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One of the answers here says that some researchers in humanities publish their thesis as a book. Could the same be done for example in physics, chemistry or math degree? By book I mean the whole thesis, not just a handbook with selected material.

And if it is possible - could the thesis on which you would defend your degree be written in a book format, i.e. be ready to go to the print shop immediately? Or do supervisors and reviewers expect the paper to be just a "big article" and having complete book in front of them would confuse them?
I also suppose that the book should not be printed(at least in many copies) prior achieving a degree, correct me if I am wrong.

  • I think that publishing thesis as a book without one's guide's permission and the one obtained from one's department is a crime – user48845 Feb 7 '16 at 13:52
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In mathematics this is also possible. I myself published my PhD thesis as a book in a Springer series, and I know of people who published their thesis in the Memoirs of the AMS series. Note that all these still require a refereeing process, so typically the published version will be (slightly) different from your final PhD thesis.

This publication is separate from the Dutch tradition of creating proper printing-press copies of your thesis for distributtion to the reading committee, colleagues, friends, family, which could already considered to be a book (one typically obtains an ISBN). In my case that meant that I had to make only few changes to the layout of my thesis to submit it to Springer; basically adapt to their style.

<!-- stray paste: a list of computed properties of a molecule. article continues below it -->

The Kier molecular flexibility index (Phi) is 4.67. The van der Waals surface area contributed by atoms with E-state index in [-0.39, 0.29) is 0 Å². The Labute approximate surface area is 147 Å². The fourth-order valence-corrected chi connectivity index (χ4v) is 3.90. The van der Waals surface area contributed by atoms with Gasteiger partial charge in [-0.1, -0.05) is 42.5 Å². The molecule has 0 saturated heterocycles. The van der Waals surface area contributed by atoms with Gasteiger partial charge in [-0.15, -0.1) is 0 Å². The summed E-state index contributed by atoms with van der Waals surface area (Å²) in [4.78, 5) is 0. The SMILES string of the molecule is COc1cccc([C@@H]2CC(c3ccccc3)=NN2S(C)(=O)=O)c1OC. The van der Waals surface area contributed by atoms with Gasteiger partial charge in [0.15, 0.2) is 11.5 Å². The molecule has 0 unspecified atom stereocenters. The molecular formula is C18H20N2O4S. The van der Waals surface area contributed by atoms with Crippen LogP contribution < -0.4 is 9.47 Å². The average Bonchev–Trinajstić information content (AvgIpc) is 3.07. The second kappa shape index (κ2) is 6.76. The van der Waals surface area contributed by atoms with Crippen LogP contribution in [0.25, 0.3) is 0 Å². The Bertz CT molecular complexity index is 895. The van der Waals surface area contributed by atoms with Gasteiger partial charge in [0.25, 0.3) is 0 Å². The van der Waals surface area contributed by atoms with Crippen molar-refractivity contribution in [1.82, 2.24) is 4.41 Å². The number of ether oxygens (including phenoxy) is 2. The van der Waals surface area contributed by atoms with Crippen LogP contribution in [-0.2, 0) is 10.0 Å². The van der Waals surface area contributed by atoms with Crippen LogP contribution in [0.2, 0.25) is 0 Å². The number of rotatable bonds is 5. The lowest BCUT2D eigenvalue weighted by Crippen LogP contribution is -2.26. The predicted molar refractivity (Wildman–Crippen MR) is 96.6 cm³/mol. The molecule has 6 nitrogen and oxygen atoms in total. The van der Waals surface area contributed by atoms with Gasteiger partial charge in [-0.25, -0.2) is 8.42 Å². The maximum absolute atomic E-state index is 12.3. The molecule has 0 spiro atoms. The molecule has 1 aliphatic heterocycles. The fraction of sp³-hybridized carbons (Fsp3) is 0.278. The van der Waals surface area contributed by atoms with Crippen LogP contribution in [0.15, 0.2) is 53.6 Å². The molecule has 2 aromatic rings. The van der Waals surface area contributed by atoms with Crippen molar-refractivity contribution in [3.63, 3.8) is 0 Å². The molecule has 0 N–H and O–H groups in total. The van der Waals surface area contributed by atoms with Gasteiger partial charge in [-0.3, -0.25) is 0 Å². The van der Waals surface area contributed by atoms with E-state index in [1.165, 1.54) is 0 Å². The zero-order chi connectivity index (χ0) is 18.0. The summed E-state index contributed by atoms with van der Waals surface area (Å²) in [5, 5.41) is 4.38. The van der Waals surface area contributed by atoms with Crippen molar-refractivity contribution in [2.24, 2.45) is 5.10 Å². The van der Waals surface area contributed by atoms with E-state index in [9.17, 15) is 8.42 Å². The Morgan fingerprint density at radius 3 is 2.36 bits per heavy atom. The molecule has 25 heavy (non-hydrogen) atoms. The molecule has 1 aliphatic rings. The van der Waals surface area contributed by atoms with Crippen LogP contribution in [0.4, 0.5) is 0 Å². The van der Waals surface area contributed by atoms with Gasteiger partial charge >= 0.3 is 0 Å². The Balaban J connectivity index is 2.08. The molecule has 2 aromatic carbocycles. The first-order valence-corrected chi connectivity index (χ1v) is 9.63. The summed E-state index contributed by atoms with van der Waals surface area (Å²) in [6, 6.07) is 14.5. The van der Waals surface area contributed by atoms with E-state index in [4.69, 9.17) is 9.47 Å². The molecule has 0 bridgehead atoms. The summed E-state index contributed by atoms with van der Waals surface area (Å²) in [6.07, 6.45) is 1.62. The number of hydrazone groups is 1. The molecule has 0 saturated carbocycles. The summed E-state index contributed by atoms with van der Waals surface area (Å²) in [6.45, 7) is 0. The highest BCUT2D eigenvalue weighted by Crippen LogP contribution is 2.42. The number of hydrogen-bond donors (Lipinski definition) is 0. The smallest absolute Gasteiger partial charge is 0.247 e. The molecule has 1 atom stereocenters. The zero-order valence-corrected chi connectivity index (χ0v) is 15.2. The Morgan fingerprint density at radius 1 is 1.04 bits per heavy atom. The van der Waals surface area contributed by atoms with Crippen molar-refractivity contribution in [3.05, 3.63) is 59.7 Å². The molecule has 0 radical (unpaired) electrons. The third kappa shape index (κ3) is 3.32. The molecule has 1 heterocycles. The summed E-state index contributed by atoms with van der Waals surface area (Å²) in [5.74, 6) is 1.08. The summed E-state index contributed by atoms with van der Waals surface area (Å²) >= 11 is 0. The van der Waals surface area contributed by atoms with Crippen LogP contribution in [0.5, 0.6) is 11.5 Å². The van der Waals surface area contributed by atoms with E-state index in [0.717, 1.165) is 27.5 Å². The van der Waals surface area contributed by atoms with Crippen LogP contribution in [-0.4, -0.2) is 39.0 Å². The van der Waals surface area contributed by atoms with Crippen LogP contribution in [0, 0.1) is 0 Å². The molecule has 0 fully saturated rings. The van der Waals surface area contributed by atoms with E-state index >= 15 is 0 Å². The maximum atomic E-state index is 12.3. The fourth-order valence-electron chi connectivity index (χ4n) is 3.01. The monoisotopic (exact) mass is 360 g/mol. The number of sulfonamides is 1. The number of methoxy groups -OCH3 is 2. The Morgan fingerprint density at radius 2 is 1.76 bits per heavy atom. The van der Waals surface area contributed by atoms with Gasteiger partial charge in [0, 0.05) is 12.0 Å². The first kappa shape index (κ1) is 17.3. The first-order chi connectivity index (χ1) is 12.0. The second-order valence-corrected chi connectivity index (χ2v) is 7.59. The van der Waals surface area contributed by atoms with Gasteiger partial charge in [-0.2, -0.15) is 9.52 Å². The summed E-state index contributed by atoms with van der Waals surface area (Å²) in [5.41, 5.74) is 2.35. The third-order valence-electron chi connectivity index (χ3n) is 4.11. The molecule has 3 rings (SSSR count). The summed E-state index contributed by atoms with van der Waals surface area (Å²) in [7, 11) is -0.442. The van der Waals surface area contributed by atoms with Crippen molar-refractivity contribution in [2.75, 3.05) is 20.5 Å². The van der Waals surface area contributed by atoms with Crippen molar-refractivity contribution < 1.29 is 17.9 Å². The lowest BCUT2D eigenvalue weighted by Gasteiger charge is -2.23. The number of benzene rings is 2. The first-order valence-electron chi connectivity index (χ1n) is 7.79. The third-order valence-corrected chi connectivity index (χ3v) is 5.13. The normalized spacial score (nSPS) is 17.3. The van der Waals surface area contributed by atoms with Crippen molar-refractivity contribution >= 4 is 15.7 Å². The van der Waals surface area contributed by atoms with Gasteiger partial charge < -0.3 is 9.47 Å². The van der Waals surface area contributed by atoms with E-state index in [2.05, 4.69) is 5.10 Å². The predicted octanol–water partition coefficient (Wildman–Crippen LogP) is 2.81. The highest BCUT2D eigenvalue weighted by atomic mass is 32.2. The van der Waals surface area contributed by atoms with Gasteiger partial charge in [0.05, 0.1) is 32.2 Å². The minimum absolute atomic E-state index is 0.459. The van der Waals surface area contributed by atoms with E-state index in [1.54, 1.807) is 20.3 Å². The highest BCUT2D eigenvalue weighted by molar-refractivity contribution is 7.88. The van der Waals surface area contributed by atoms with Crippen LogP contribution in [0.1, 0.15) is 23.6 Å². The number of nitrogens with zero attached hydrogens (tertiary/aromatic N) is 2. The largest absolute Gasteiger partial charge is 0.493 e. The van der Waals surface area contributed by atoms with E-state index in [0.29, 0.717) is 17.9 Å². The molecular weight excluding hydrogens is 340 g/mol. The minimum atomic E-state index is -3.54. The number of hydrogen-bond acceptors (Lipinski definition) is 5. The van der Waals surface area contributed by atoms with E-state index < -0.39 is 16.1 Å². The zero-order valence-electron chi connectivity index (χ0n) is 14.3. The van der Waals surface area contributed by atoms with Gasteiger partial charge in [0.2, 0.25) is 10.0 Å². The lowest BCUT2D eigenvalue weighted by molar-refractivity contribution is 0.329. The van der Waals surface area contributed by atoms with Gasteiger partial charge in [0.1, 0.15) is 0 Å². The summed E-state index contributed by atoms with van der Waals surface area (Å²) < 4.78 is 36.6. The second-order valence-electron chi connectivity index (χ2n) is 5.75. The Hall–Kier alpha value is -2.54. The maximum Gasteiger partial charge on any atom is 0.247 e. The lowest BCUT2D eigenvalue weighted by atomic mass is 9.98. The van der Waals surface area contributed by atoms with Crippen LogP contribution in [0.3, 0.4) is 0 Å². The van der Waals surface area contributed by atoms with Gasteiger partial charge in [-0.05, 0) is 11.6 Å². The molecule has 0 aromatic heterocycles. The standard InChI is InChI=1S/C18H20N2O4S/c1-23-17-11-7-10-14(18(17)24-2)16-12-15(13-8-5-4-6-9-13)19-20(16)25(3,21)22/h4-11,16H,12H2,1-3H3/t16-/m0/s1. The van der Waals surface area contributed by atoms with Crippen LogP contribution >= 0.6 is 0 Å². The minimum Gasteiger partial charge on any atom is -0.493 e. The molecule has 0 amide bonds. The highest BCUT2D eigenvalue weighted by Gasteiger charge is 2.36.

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Definitely don't print it before achieving your degree, in case you have to make major corrections (in which case the book would be a wasted expense).

In the UK, at least, it's usual for the final copy of a PhD thesis to be bound as a book - so in some respects, what you say about "ready to go to the print shop immediately" is already surpassed. However, that is not to say that the internal format of the work is that which would be expected for a normal book, and I imagine that this --- as well as perhaps writing to be accessible to a slightly wider audience --- is what is normally involved with somebody publishing their humanities thesis in book form.

The question that you perhaps need to ask yourself (or better explain to us) is: Why do you want to do this?

  • The reason why to do this for me is to make thesis more accessible. Making it available online achieves way more in that respect, but having a book also contributes a little. Also, it makes some sense to me since if you already have your thesis written - converting it to book format seems logical step towards making it bigger thing in terms contributing to knowledge. After all when students want to get some information they usually looking/googling for a book(!), not an article. Of course it depends on the topic, but I can think of plenty topics that in some way "asking to be a complete book". – ScienceSamovar Nov 4 '15 at 11:39
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    Nobody reads thesis anymore, nobody reads a whole book. In CS, at least, your contribution should be spread in some specific papers published in conferences, journals, etc. People read those. It doesn't really count for CV (looks fake) and converting to book format is time consuming, in most cases. It doesn't make financial sense either, books doesn't sell that much... – Fábio Dias Nov 4 '15 at 13:57
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I know of several people who have done this in physics. In each case, the book was an exact copy of their thesis (right down to acknowledgements and appendices). If I remember correctly, there are some publishers which will publish any thesis, you just have to pay for the first n copies (where n is an integer I don't remember).

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At least in some German universities, it is required for the thesis (after all the amendments) to be published as a book. This applies to all disciplines, not just humanities. So it is certainly possible but definitely wait until the final version is accepted.

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